The first paragraph said, “Sales, both in stores and online, from Thanksgiving through the weekend were estimated to have dropped 11 percent, to $50.9 billion, from $57.4 billion last year...”
Other news organizations jumped on the data. The Wall Street Journal reported, Black Friday’ Fades as Weekend Retail Sales Sink. Bloomberg News noted that, Black Friday Fizzles With Consumers as Sales Tumble 11%. Consultants jumped in to opine what it all meant. I too was brought into the frenzy.
What most of us missed, or didn’t absorb was the remaining piece of that sentence ”...according to preliminary survey results released Sunday by the National Retail Federation.”
An excellent article in the Washington Post quoted Jim O’Sullivan, chief U.S. economist at High Frequency Economics, who said, “It’s not to say that NRF is necessarily wrong. It just hasn’t been a very reliable indicator over time.”
Yet NRF was responsible for what has been quoted widely this year as fact when, in fact it was based on a survey of 4,600 consumers on Nov. 28-29. Based on that, the NRF concluded that holiday weekend sales were “estimated to have dropped 11 percent,”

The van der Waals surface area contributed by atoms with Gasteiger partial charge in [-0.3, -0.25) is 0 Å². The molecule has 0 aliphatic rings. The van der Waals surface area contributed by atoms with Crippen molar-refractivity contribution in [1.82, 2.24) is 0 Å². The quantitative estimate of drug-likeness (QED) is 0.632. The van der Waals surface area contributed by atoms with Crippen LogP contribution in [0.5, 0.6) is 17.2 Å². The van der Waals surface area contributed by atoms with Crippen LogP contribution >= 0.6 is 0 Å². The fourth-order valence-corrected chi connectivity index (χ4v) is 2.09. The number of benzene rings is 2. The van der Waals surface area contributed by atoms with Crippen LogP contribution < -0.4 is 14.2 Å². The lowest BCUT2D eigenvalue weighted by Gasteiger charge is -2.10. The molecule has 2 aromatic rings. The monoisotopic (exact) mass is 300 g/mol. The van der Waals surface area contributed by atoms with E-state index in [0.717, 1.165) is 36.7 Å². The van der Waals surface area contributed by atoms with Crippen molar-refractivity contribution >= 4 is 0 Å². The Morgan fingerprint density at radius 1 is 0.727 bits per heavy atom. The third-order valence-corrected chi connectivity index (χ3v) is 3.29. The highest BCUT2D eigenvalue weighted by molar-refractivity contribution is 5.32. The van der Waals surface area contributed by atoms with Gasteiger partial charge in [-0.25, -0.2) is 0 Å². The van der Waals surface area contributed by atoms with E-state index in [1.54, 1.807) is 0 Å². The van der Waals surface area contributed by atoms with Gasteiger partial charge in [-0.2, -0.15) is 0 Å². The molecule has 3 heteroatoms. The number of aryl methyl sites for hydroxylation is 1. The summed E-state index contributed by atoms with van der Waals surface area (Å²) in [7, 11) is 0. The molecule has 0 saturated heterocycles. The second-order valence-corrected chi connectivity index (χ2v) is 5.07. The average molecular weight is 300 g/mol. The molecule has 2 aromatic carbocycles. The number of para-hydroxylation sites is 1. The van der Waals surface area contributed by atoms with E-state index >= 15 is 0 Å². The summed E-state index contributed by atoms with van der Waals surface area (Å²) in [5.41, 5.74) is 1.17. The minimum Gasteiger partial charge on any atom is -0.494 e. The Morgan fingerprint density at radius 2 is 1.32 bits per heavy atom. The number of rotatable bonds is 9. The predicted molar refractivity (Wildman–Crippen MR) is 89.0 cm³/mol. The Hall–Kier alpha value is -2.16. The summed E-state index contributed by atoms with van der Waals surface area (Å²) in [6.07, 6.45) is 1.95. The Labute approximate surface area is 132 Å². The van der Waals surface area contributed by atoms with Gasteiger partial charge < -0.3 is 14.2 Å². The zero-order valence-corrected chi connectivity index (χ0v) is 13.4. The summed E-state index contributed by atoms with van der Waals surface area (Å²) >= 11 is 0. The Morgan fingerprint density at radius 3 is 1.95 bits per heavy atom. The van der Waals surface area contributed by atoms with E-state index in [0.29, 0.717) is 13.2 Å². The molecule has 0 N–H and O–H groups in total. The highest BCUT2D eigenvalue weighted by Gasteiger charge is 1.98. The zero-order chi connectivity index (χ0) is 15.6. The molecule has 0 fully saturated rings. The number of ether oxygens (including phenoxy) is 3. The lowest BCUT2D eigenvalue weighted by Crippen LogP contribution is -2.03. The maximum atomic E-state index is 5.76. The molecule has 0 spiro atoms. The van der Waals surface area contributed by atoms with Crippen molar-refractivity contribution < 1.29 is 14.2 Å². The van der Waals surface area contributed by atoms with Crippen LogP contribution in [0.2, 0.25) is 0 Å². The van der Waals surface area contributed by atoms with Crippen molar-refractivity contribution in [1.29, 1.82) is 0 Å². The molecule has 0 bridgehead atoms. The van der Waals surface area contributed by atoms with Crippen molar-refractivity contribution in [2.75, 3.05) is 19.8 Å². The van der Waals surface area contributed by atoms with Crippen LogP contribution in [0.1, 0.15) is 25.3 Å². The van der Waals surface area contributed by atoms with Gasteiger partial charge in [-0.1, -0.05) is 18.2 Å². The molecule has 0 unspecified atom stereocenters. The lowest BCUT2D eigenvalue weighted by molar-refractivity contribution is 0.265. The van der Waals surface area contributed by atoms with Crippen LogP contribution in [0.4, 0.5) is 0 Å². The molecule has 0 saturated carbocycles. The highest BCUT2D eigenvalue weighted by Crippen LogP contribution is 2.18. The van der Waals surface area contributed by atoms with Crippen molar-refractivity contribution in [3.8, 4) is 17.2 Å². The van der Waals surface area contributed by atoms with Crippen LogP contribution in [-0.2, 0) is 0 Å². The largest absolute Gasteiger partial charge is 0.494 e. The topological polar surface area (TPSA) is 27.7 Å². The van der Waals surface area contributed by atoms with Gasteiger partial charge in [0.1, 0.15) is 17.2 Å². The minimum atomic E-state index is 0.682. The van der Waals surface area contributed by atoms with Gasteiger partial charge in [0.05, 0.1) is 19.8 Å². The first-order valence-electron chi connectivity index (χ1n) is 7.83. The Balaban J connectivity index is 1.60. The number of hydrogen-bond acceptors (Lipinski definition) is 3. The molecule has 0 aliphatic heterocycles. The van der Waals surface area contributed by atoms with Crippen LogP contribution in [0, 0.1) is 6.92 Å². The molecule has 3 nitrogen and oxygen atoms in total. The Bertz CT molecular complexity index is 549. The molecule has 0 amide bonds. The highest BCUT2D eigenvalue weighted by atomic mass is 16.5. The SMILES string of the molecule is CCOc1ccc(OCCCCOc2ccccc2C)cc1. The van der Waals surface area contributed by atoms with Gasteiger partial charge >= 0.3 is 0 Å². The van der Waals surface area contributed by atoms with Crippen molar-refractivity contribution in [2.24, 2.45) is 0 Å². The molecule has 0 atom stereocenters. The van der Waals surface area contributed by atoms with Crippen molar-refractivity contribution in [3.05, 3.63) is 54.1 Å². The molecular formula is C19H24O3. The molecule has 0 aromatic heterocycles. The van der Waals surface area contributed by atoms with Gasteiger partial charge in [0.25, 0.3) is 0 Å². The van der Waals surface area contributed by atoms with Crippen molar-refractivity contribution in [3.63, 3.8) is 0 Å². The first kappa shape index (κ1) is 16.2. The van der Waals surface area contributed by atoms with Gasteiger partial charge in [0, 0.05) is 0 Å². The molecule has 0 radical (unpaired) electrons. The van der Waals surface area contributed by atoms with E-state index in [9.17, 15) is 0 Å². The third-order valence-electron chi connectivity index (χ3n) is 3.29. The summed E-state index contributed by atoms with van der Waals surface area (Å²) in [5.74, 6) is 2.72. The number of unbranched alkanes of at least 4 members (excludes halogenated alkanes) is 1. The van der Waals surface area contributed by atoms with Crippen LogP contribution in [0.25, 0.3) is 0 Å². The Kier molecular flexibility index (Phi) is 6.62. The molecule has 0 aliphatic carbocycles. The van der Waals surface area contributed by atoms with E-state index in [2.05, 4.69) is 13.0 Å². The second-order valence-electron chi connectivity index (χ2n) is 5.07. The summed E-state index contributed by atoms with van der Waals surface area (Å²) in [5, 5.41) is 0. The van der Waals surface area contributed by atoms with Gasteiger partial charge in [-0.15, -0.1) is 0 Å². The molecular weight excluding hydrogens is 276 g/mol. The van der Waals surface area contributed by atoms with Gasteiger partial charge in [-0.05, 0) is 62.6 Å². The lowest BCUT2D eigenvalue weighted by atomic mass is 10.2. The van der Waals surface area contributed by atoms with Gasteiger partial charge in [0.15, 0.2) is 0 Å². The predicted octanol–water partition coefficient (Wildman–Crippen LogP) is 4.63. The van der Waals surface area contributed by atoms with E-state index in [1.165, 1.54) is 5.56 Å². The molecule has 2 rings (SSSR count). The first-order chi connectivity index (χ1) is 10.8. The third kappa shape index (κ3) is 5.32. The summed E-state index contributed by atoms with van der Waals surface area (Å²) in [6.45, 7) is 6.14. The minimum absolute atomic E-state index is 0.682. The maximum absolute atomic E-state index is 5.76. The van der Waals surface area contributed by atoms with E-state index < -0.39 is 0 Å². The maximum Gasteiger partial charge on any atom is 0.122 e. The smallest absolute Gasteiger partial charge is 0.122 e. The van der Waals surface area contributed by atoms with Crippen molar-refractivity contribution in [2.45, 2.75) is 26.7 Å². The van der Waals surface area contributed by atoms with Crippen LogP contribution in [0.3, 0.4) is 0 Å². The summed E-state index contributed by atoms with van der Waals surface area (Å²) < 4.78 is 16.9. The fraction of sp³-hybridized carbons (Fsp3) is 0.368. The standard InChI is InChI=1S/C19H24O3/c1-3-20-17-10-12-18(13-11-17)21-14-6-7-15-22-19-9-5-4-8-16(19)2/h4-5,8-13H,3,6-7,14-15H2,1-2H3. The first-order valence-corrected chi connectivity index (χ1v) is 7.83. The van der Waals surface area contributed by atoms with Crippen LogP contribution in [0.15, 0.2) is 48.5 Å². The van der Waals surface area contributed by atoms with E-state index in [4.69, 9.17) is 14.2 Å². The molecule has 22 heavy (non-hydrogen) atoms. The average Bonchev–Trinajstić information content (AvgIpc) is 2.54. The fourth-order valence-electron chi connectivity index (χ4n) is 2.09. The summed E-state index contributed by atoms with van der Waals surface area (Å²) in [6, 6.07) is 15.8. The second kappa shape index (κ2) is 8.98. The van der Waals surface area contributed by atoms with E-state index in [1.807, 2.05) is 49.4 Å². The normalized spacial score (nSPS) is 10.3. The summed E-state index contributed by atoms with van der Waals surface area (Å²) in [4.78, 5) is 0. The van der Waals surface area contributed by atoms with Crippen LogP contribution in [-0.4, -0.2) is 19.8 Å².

In another article, it states that, “The NRF has said that its survey offers a snapshot in time and is not tied to its economic forecast. Rather, it shows how shoppers remain cautious and will look for discounts and deals.”
Give me a break!
When I was moderating a panel in October of 2002, NRF’s spokesperson said, “Everything’s going to take a back seat to price. 94% of consumers surveyed said they plan to spend the same or less this year for the holidays.”
Let’s face it, this trade organization that calls itself the voice of retail provided us with dire news based on what consumers thought they spent. Why would they publish that? The publishing of it calls into question the mission and validity of their information especially this time when the actual news for the month was very positive.
I thought at the time, Why give us such gruesome information, when it was not yet validated?
Everyone hoped the news would have been better. Consumers didn’t need to be freaked out... again this year.
Now the media and the nation are jumping up and down at not just the good news, but the extraordinarily good news from November.
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